Five Key Reasons the New York Gas Crisis Is So Persistent

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Ugh, this gas shortage is the pits. With power coming back in more of the region and the subways finally getting mostly back online, it seems like those who didn't actually lose their houses to the storm should be seeing life starting to return to something approaching normal. On Thursday, however, Mayor Michael Bloomberg announced New York would start rationing gas sales, and said we'd be facing shortages "for the next few weeks." Between damaged infrastructure, inconsistent power, and poor advance planning, the fuel crisis looks like it's got some staying power. Here's why we're still lining up for gas:

Damaged refineries and terminals squeeze supply. Gas comes to your local station via truck from large terminals and refineries in places like Port Reading and Linden, N.J., home to the Bayway refinery, the region's most productive. "That refinery was among those badly damaged by floodwaters, halting its 238,000 barrels-per-day output," the New York Daily News reports. "Eight of the 57 terminals in Sandy's path were still shuttered Thursday and the Department of Energy noted in a weekly report that refinery productivity in the region had dropped from 81% to 58.5%." The New York Times reported that "Industry executives said that as many as 20 regional terminals were still not operating, and that work to repair them had been slowed by the snowstorm and could take weeks to complete. They also cited continuing disruptions in barge traffic to docks in Brooklyn and on Long Island for distribution of gas to stations around the area."

The Nor'easter hindered power already reduced by Sandy. "Some gas stations with a supply remain without power and therefore can’t operate pumps. Several damaged refineries say flooding to electrical systems knocked work offline," the Daily News reported. At one terminal, "a worker told PIX 11 News that they had lost power once again Wednesday night when the nor'easter blew through. Less than 24 hours later, the Army Corp of Engineers was on the scene along with other officials as they tried to get the terminal off of generator power."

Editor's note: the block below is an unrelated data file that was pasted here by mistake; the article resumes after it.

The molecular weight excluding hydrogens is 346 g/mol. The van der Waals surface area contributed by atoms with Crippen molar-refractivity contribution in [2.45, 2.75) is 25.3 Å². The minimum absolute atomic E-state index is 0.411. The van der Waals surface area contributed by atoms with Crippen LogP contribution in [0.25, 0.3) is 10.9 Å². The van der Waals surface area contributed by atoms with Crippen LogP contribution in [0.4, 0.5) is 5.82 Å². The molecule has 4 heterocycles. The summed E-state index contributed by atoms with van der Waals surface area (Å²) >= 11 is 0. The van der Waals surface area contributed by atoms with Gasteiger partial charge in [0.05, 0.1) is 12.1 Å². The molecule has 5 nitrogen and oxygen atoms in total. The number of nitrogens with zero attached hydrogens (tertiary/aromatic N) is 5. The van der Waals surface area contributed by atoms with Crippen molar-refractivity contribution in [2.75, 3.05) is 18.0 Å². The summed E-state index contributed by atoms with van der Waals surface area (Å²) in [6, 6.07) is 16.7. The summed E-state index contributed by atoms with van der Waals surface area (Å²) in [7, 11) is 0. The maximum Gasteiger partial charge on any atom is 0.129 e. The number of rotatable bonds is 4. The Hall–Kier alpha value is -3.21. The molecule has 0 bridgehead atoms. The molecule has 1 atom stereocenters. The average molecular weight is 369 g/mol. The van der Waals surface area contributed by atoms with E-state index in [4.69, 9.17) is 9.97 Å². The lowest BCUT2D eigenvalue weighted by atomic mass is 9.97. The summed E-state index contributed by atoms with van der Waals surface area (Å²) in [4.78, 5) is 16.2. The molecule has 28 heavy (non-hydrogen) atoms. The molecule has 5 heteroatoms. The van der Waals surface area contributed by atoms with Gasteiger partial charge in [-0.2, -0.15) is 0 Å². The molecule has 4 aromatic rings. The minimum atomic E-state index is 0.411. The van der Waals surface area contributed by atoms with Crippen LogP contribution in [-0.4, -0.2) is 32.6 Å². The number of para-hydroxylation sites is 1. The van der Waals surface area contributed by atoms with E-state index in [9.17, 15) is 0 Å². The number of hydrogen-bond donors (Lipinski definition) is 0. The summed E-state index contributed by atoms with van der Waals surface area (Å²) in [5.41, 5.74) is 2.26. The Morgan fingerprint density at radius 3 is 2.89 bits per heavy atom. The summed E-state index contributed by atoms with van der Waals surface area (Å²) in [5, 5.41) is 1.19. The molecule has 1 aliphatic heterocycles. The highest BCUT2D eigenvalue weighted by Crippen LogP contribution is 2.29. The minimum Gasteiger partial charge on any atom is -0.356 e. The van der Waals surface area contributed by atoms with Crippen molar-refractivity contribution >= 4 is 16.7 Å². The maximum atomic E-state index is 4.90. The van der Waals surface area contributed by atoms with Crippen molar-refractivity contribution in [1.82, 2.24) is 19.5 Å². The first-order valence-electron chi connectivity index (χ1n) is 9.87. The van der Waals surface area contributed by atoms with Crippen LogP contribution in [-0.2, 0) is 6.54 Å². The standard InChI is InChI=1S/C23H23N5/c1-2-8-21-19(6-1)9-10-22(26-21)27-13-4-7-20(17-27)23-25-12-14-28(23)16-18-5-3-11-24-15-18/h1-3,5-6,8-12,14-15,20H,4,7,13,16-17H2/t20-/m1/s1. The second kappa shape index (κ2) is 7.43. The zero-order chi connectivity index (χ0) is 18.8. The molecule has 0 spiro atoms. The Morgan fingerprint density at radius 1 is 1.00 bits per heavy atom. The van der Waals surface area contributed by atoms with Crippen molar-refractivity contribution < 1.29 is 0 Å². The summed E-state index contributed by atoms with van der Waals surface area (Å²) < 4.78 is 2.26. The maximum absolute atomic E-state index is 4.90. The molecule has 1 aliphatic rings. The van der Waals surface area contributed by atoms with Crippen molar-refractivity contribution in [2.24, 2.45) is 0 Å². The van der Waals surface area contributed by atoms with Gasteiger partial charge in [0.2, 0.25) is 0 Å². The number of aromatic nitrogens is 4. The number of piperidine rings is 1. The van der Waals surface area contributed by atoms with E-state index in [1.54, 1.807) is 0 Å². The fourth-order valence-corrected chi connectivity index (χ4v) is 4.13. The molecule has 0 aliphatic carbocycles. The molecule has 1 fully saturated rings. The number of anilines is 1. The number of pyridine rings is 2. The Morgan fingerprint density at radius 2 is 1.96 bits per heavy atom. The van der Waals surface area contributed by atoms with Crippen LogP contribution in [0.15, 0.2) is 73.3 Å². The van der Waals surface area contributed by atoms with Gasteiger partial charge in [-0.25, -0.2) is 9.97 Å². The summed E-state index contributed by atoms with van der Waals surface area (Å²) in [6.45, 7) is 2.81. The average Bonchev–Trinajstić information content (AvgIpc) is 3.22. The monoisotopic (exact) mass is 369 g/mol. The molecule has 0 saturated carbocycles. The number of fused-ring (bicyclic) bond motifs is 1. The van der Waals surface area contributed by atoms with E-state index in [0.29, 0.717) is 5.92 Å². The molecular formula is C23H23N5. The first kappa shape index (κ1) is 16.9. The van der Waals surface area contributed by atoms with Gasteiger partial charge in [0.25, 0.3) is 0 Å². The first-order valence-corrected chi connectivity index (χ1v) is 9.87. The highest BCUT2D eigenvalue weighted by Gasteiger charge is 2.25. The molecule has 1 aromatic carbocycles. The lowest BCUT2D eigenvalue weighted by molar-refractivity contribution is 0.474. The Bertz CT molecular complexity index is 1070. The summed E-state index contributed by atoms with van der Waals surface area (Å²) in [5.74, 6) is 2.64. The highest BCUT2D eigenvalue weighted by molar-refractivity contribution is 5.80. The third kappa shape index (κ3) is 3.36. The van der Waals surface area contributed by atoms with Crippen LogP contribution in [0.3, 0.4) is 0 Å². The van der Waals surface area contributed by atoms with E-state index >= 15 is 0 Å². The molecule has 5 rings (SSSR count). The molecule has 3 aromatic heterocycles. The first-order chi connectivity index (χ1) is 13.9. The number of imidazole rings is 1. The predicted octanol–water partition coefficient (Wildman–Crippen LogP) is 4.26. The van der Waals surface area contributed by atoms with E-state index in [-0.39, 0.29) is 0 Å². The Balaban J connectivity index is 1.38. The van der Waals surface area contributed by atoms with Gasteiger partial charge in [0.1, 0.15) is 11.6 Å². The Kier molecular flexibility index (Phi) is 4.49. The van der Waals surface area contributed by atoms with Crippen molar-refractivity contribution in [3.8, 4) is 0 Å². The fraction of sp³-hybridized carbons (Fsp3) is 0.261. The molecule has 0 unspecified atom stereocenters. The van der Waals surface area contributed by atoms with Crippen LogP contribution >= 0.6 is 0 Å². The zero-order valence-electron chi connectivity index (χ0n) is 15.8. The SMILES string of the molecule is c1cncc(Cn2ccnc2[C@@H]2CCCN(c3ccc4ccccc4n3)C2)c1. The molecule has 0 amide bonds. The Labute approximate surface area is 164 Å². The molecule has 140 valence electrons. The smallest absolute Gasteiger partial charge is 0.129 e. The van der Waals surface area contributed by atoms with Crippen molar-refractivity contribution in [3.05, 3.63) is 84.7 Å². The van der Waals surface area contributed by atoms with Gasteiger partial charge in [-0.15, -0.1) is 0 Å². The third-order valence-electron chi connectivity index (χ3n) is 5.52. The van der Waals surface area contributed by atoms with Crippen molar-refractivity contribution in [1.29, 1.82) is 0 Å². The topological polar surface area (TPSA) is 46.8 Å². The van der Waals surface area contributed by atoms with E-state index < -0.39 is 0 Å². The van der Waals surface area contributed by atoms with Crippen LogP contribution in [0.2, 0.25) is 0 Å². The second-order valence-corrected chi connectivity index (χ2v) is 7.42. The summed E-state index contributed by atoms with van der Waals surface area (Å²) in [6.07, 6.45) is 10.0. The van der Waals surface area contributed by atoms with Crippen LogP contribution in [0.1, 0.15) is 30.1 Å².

We apparently had no real emergency plan for this. "Well there should have been but the state doesn't have one," Ralph Bombardiere, the executive director of the New York State Gasoline Automotive Services Association, told WPIX: "In the days following Hurricane Sandy, Bombardiere dealt with Governor Cuomo along with his office in addressing the fuel crisis. According to Bombardiere, there were no plans in place for a fuel crisis."

Panic buying increases demand. Gov. Andrew Cuomo has been warning against panic buying, pointing out in a news conference Thursday, "Right now in some areas, we're buying more gasoline than any usual consumption pattern because people want a full tank of gas always, because they're nervous, and I understand that, but that is actually compounding the situation."

New York City is particularly squeezed. Only about a quarter of the city's gas stations and a third of those on Long Island even have gas, and the huge demand means they run out quickly and have to refuel more often. Lines at the fuel terminals are just as bad as those at the stations, so that means more waiting all around. "When there are infrastructure problems such as what occurred with Sandy, there are few alternatives available," petroleum analyst Gregg Laskoski told the Times. At least the L Train is back.